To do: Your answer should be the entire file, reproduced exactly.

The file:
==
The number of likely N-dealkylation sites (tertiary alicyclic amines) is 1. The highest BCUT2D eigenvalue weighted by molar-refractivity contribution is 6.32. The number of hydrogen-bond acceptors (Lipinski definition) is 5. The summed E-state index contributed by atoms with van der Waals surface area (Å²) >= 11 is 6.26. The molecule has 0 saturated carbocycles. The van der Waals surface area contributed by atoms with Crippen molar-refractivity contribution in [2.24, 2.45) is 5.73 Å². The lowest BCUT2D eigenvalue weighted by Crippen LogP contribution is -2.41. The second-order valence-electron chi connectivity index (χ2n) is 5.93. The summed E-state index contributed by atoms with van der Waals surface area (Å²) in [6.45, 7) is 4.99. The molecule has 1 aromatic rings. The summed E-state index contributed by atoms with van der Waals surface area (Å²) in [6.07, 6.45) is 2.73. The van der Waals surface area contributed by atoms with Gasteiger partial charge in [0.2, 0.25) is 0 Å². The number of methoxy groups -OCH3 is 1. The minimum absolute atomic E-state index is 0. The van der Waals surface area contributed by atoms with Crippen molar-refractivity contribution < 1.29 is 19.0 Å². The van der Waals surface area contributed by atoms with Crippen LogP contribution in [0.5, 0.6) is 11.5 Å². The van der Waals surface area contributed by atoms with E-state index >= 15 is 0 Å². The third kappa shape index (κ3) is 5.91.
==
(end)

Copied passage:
The number of likely N-dealkylation sites (tertiary alicyclic amines) is 1. The highest BCUT2D eigenvalue weighted by molar-refractivity contribution is 6.32. The number of hydrogen-bond acceptors (Lipinski definition) is 5. The summed E-state index contributed by atoms with van der Waals surface area (Å²) >= 11 is 6.26. The molecule has 0 saturated carbocycles. The van der Waals surface area contributed by atoms with Crippen molar-refractivity contribution in [2.24, 2.45) is 5.73 Å². The lowest BCUT2D eigenvalue weighted by Crippen LogP contribution is -2.41. The second-order valence-electron chi connectivity index (χ2n) is 5.93. The summed E-state index contributed by atoms with van der Waals surface area (Å²) in [6.45, 7) is 4.99. The molecule has 1 aromatic rings. The summed E-state index contributed by atoms with van der Waals surface area (Å²) in [6.07, 6.45) is 2.73. The van der Waals surface area contributed by atoms with Gasteiger partial charge in [0.2, 0.25) is 0 Å². The number of methoxy groups -OCH3 is 1. The minimum absolute atomic E-state index is 0. The van der Waals surface area contributed by atoms with Crippen molar-refractivity contribution < 1.29 is 19.0 Å². The van der Waals surface area contributed by atoms with Crippen LogP contribution in [0.5, 0.6) is 11.5 Å². The van der Waals surface area contributed by atoms with E-state index >= 15 is 0 Å². The third kappa shape index (κ3) is 5.91.